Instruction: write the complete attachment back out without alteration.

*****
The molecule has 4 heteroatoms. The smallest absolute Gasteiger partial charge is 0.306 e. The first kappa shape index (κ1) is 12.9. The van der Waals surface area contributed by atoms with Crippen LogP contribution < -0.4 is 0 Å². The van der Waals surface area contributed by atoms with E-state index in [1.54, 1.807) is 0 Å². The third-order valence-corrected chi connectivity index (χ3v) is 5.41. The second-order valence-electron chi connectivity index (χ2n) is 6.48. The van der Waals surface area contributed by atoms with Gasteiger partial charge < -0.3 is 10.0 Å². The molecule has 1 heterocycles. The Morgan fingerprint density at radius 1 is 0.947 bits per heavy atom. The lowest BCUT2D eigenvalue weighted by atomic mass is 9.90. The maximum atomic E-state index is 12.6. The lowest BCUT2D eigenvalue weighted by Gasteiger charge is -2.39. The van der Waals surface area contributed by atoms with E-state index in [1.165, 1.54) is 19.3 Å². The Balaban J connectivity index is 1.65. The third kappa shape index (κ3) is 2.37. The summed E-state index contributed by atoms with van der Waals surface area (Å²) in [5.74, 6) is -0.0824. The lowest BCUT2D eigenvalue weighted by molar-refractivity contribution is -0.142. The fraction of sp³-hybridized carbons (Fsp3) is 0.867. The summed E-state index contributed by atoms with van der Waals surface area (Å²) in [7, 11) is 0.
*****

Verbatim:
The molecule has 4 heteroatoms. The smallest absolute Gasteiger partial charge is 0.306 e. The first kappa shape index (κ1) is 12.9. The van der Waals surface area contributed by atoms with Crippen LogP contribution < -0.4 is 0 Å². The van der Waals surface area contributed by atoms with E-state index in [1.54, 1.807) is 0 Å². The third-order valence-corrected chi connectivity index (χ3v) is 5.41. The second-order valence-electron chi connectivity index (χ2n) is 6.48. The van der Waals surface area contributed by atoms with Gasteiger partial charge < -0.3 is 10.0 Å². The molecule has 1 heterocycles. The Morgan fingerprint density at radius 1 is 0.947 bits per heavy atom. The lowest BCUT2D eigenvalue weighted by atomic mass is 9.90. The maximum atomic E-state index is 12.6. The lowest BCUT2D eigenvalue weighted by Gasteiger charge is -2.39. The van der Waals surface area contributed by atoms with E-state index in [1.165, 1.54) is 19.3 Å². The Balaban J connectivity index is 1.65. The third kappa shape index (κ3) is 2.37. The summed E-state index contributed by atoms with van der Waals surface area (Å²) in [5.74, 6) is -0.0824. The lowest BCUT2D eigenvalue weighted by molar-refractivity contribution is -0.142. The fraction of sp³-hybridized carbons (Fsp3) is 0.867. The summed E-state index contributed by atoms with van der Waals surface area (Å²) in [7, 11) is 0.